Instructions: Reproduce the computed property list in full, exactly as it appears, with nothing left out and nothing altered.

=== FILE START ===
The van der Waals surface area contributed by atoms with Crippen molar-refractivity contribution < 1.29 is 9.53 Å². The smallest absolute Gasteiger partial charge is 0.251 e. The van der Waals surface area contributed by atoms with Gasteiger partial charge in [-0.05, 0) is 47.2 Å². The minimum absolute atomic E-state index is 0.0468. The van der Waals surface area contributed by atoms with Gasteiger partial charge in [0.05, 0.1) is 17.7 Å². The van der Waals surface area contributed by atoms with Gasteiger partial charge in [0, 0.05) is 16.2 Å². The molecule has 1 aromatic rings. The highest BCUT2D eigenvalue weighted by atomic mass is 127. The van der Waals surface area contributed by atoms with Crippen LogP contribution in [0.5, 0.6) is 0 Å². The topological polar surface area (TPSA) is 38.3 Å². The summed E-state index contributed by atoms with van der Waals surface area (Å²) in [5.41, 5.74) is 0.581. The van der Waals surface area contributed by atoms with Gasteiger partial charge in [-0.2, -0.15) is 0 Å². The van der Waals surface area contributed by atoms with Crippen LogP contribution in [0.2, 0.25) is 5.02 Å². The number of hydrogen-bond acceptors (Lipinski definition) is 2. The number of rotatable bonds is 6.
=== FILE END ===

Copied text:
The van der Waals surface area contributed by atoms with Crippen molar-refractivity contribution < 1.29 is 9.53 Å². The smallest absolute Gasteiger partial charge is 0.251 e. The van der Waals surface area contributed by atoms with Gasteiger partial charge in [-0.05, 0) is 47.2 Å². The minimum absolute atomic E-state index is 0.0468. The van der Waals surface area contributed by atoms with Gasteiger partial charge in [0.05, 0.1) is 17.7 Å². The van der Waals surface area contributed by atoms with Gasteiger partial charge in [0, 0.05) is 16.2 Å². The molecule has 1 aromatic rings. The highest BCUT2D eigenvalue weighted by atomic mass is 127. The van der Waals surface area contributed by atoms with Crippen LogP contribution in [0.5, 0.6) is 0 Å². The topological polar surface area (TPSA) is 38.3 Å². The summed E-state index contributed by atoms with van der Waals surface area (Å²) in [5.41, 5.74) is 0.581. The van der Waals surface area contributed by atoms with Gasteiger partial charge in [-0.2, -0.15) is 0 Å². The van der Waals surface area contributed by atoms with Crippen LogP contribution in [0.2, 0.25) is 5.02 Å². The number of hydrogen-bond acceptors (Lipinski definition) is 2. The number of rotatable bonds is 6.